As U.S. President Donald Trump mulls sweeping trade policies to defend American producers from a world awash with steel, falling exports from top supplier China point to a glut that’s already shrinking.
Overseas sales of steel over the first six months of the year dropped 28% to 41 million metric tons, according to customs data Thursday. That’s the lowest half-year volume since the first six months of 2014, prior to an unprecedented export surge that roiled global steel markets and triggered dozens of trade suits worldwide. The Trump administration has pledged stringent new measures to protect U.S. producers against overseas rivals.
China, maker of about half the world’s steel, is exporting a lot less of the metal as government-ordered closures of illegal plants tighten supply and improving local demand spurs mills to sell more at home. The nation’s steel industry has reversed course at least for now, buoyed by economic stimulus, capacity shutdowns and speculative interest in the metal. Futures on reinforcement bar, a benchmark product used in construction, have rallied 27% in Shanghai this year and are at a three-and-a-half year high.
In recent years, China has drawn scrutiny for excessive production, soaring exports, and sinking prices. Last week’s Group of 20 meeting in Germany saw global steel overcapacity high on the agenda as the Trump administration weighs punitive tariffs to protect the American Rust Belt. Steelmakers from Japan to Canada are awaiting the outcome of a U.S. Commerce Department probe on whether foreign steel threatens national security, with the decision likely to shape how Trump targets imports.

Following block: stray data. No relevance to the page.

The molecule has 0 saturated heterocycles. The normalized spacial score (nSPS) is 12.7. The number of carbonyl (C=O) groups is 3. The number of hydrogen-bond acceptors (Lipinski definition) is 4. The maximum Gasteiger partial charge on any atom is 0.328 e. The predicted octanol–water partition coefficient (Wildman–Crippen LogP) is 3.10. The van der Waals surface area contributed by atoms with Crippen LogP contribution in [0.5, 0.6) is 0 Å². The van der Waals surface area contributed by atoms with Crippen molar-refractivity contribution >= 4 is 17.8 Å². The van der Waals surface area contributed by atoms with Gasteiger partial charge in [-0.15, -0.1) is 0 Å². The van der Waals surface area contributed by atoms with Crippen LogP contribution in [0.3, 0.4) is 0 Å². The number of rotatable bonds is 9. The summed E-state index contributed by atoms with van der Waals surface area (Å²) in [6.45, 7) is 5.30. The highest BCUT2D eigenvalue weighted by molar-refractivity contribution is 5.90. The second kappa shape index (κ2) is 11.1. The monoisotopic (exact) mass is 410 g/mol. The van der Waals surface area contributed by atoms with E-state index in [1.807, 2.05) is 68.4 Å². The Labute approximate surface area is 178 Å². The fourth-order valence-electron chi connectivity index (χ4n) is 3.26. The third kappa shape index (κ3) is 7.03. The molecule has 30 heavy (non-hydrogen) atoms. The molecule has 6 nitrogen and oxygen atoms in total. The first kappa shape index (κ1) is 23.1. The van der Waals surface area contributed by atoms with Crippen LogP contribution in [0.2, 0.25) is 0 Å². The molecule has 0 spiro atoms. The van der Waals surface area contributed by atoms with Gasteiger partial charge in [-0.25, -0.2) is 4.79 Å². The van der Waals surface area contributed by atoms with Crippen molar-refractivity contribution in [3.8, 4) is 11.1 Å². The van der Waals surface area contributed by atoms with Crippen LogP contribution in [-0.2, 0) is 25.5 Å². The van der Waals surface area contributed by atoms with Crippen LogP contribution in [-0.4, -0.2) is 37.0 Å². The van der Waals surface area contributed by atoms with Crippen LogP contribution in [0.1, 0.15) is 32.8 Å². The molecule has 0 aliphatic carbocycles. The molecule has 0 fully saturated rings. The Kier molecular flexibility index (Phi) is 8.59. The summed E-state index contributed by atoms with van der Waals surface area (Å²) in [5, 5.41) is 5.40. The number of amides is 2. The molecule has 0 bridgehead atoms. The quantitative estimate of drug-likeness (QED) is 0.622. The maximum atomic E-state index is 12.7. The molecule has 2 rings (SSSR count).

Trade measures already in place worldwide that target China have crimped the nation’s ability to ship overseas. But it’s mostly domestic policy that’s responsible for the fall in exports, with millions of tons of basic construction steel capacity shut down by the government, amid a credit-and-infrastructure binge that’s supported demand. Net exports could fall to 50 million tons next year, according to Goldman Sachs Group Inc.
“Lower exports are due to strong demand domestically and also prices, so producers don’t have the motivation to export,” Yi Zhu, an analyst with Bloomberg Intelligence, said ahead of the data’s release. Zhu said she’s just returned from a tour of mills in China, where there are indications of a shortage of some steel products, leaving little room for foreign sales. In June, exports fell to 6.81 million tons, from 10.94 million tons a year earlier.
Aluminum is a Different Story
China’s shrinking steel exports contrast with aluminum shipments, which rose 21% in June from a year earlier to 460,000 tons, and equaling May’s highest volume since 2013. Over the first six months, volumes increased 5.9% to 2.41 million tons. Prices, which have climbed 12% in London this year, have helped spur an expansion in output that may be reined in if the government goes ahead with plans to shut unapproved plants or limit output in the winter months.
Robust steel demand is boosting China’s imports of iron ore. Inbound shipments of the raw material rose 9.3% to 539 million tons in the first half from a year ago, according to the customs data. Shipments in June were 94.7 million tons from 91.5 million tons in May and 81.6 million a year ago.
By Jasmine Ng and Martin Ritchie